Becoming an Adult on the Witness Stand

Editor’s Note: This article previously appeared in a different format as part of The Atlantic’s Notes section, retired in 2021.

Jennifer Tonti has a poignant story for our reader series:

I was 18, in my freshman year of college. My father had been killed in an auto accident three years prior and our family was suing the insurance company of the driver who hit him. There were a lot of mysteries surrounding the circumstances of the accident—mysteries that the defense would certainly use to poke holes in our case—and our lawyer thought it was important to our success that we paint a picture of the man, a picture independent of that fateful night.

Which is where I came in, as a character witness.

The trial was to take place during spring break. Needless to say, I could not have been looking forward to my break less. I spent the train ride to Philadelphia silently cursing my friends who were headed off to warmer and more pleasurable pastures, wondering why my mom was burdening me with testifying on my father’s behalf for a stupid tragedy from which we had since recovered.

On the first day of the trial, I had spent the better part of the morning in the back of the room listening to the testimony of a series of witnesses and forensic experts. By the time we broke for lunch, I had concluded that we didn’t exactly have a lock on the win, in no small part due to the tenacity of the defense attorney. But I had seen enough episodes of LA Law to know this was just business.

At 2:00, I was called to the witness stand. Our lawyer asked the first question and I dutifully launched into a rehearsed soliloquy about how loving and supportive my father was: how he built me a tree house from scraps when I was seven, how he taught me to drive a stick at 12, how we shared a daily breakfast ritual during the school week.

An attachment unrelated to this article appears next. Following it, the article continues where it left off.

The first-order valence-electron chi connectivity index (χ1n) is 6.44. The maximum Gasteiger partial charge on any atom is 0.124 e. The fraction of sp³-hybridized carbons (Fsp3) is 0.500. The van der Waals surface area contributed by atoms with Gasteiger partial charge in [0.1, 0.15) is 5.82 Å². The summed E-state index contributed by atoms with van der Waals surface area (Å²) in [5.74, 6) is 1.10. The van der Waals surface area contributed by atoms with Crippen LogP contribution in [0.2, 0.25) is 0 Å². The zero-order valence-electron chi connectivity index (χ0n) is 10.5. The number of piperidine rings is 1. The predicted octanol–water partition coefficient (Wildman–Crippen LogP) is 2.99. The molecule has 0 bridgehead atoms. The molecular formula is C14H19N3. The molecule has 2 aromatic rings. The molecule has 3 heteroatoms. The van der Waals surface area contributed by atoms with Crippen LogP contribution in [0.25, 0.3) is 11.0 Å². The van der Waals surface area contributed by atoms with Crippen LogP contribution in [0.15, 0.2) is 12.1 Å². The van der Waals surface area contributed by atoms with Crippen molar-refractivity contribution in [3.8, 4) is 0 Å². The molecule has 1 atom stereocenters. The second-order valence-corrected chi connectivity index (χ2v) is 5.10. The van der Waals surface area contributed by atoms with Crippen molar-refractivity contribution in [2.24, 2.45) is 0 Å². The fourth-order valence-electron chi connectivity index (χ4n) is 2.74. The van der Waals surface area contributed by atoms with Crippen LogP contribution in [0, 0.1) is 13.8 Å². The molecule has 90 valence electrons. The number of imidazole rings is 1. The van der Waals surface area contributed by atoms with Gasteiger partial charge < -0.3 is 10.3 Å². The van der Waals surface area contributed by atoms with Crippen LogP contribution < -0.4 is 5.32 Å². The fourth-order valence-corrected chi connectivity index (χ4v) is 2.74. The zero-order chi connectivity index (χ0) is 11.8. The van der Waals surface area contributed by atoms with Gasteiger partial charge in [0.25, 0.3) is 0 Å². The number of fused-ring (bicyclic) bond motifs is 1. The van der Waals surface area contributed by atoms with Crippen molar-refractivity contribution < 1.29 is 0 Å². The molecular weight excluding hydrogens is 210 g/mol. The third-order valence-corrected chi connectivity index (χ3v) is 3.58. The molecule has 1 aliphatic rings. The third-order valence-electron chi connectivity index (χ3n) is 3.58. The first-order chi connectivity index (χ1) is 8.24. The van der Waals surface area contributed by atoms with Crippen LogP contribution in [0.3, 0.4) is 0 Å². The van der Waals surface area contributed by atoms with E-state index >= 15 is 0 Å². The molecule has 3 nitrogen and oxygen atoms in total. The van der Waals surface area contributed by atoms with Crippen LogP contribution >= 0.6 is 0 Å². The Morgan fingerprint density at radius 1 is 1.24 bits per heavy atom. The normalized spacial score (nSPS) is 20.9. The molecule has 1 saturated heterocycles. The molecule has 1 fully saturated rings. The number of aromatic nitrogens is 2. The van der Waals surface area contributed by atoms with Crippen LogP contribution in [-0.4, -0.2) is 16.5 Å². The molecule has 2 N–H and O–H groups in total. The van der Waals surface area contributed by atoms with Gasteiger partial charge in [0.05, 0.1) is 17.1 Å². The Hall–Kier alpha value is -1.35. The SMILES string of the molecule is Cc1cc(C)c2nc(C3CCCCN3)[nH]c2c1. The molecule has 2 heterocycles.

It was while I was talking about our mutual love of fried eggs that I realized I was sobbing. The frozen recollections that I had impassively recounted myriad times in our lawyer’s office had somehow defrosted into clear and profound memories, and suddenly the emotions that I had been stifling for three years were streaming onto my face. At that moment I wanted nothing more than to flee from the courtroom.

The judge had us pause, handing me a tissue. As I wiped my eyes I noticed that the defendant’s attorney was crouched beside his client talking at him more animatedly than I had seen him all day. He kept looking over his shoulder at the jury, who were regarding me through collectively concerned eyes. When he put his hand up to indicate to the judge that he needed a few minutes, it suddenly hit me that the defense was going to settle.

Everything came into focus. I finally comprehended that the point of my testimony was not simply to tell stories about my father, but to humanize him in the eyes of the jury. What’s more, my participation was so much bigger than simply helping us win the case; it was helping my mom secure a future for what was left of our family. In other words, it was business for us, too.

And the mere fact that I had had this insight made me realize right then that I was an adult.